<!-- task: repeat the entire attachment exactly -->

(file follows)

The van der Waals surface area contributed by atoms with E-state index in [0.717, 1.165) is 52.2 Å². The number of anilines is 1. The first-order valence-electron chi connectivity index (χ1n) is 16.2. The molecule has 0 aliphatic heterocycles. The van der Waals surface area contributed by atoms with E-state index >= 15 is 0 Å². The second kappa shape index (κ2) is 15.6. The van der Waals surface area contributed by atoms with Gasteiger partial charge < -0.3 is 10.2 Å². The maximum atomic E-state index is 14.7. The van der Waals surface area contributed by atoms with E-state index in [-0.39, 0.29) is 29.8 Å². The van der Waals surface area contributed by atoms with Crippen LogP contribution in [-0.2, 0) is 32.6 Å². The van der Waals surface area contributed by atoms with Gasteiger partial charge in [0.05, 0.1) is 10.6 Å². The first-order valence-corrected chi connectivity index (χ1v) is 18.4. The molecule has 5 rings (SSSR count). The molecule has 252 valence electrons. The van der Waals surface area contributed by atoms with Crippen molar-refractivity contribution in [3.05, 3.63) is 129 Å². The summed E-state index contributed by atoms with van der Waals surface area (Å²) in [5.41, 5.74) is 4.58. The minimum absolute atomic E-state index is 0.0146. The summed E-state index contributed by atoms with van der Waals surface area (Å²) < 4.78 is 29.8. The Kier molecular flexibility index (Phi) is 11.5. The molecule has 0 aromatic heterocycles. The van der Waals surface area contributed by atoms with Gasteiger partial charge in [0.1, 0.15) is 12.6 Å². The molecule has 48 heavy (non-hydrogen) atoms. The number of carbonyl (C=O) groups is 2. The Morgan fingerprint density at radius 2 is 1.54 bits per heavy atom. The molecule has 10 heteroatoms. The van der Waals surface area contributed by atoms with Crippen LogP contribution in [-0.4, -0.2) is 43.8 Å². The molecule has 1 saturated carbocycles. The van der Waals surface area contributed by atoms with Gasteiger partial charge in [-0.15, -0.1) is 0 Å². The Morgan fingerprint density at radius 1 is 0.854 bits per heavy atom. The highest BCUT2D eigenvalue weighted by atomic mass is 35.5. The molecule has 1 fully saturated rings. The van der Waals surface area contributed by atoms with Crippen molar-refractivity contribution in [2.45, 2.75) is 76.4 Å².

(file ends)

The van der Waals surface area contributed by atoms with E-state index in [0.717, 1.165) is 52.2 Å². The number of anilines is 1. The first-order valence-electron chi connectivity index (χ1n) is 16.2. The molecule has 0 aliphatic heterocycles. The van der Waals surface area contributed by atoms with E-state index >= 15 is 0 Å². The second kappa shape index (κ2) is 15.6. The van der Waals surface area contributed by atoms with Gasteiger partial charge < -0.3 is 10.2 Å². The maximum atomic E-state index is 14.7. The van der Waals surface area contributed by atoms with E-state index in [-0.39, 0.29) is 29.8 Å². The van der Waals surface area contributed by atoms with Crippen LogP contribution in [-0.2, 0) is 32.6 Å². The van der Waals surface area contributed by atoms with Gasteiger partial charge in [0.05, 0.1) is 10.6 Å². The first-order valence-corrected chi connectivity index (χ1v) is 18.4. The molecule has 5 rings (SSSR count). The molecule has 252 valence electrons. The van der Waals surface area contributed by atoms with Crippen molar-refractivity contribution in [3.05, 3.63) is 129 Å². The summed E-state index contributed by atoms with van der Waals surface area (Å²) in [5.41, 5.74) is 4.58. The minimum absolute atomic E-state index is 0.0146. The summed E-state index contributed by atoms with van der Waals surface area (Å²) < 4.78 is 29.8. The Kier molecular flexibility index (Phi) is 11.5. The molecule has 0 aromatic heterocycles. The van der Waals surface area contributed by atoms with Gasteiger partial charge in [0.1, 0.15) is 12.6 Å². The molecule has 48 heavy (non-hydrogen) atoms. The number of carbonyl (C=O) groups is 2. The Morgan fingerprint density at radius 2 is 1.54 bits per heavy atom. The molecule has 10 heteroatoms. The van der Waals surface area contributed by atoms with Crippen LogP contribution in [-0.4, -0.2) is 43.8 Å². The molecule has 1 saturated carbocycles. The van der Waals surface area contributed by atoms with Gasteiger partial charge in [-0.15, -0.1) is 0 Å². The Morgan fingerprint density at radius 1 is 0.854 bits per heavy atom. The highest BCUT2D eigenvalue weighted by atomic mass is 35.5. The molecule has 1 fully saturated rings. The van der Waals surface area contributed by atoms with Crippen molar-refractivity contribution in [2.45, 2.75) is 76.4 Å².